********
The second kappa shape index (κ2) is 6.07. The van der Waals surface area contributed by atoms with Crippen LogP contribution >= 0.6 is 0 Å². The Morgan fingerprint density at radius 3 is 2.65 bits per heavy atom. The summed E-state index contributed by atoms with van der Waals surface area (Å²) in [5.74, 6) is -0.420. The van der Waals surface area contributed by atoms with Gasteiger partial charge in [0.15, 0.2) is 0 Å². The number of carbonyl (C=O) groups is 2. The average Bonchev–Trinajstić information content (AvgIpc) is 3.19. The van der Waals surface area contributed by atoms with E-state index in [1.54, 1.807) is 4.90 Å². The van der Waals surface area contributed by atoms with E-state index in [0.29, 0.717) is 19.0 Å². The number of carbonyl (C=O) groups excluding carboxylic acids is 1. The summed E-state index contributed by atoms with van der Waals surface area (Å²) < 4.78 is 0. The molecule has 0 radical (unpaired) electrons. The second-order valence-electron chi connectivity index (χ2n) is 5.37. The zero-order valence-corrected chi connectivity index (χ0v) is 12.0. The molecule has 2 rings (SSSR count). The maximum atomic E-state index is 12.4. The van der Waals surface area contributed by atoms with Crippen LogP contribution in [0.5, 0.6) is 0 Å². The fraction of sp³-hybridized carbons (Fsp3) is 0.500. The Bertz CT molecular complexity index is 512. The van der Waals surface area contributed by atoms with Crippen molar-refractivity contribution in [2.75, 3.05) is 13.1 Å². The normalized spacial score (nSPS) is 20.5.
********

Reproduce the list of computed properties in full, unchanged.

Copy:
The second kappa shape index (κ2) is 6.07. The van der Waals surface area contributed by atoms with Crippen LogP contribution >= 0.6 is 0 Å². The Morgan fingerprint density at radius 3 is 2.65 bits per heavy atom. The summed E-state index contributed by atoms with van der Waals surface area (Å²) in [5.74, 6) is -0.420. The van der Waals surface area contributed by atoms with Gasteiger partial charge in [0.15, 0.2) is 0 Å². The number of carbonyl (C=O) groups is 2. The average Bonchev–Trinajstić information content (AvgIpc) is 3.19. The van der Waals surface area contributed by atoms with E-state index in [1.54, 1.807) is 4.90 Å². The van der Waals surface area contributed by atoms with E-state index in [0.29, 0.717) is 19.0 Å². The number of carbonyl (C=O) groups excluding carboxylic acids is 1. The summed E-state index contributed by atoms with van der Waals surface area (Å²) < 4.78 is 0. The molecule has 0 radical (unpaired) electrons. The second-order valence-electron chi connectivity index (χ2n) is 5.37. The zero-order valence-corrected chi connectivity index (χ0v) is 12.0. The molecule has 2 rings (SSSR count). The maximum atomic E-state index is 12.4. The van der Waals surface area contributed by atoms with Crippen LogP contribution in [0.5, 0.6) is 0 Å². The fraction of sp³-hybridized carbons (Fsp3) is 0.500. The Bertz CT molecular complexity index is 512. The van der Waals surface area contributed by atoms with Crippen molar-refractivity contribution in [2.75, 3.05) is 13.1 Å². The normalized spacial score (nSPS) is 20.5.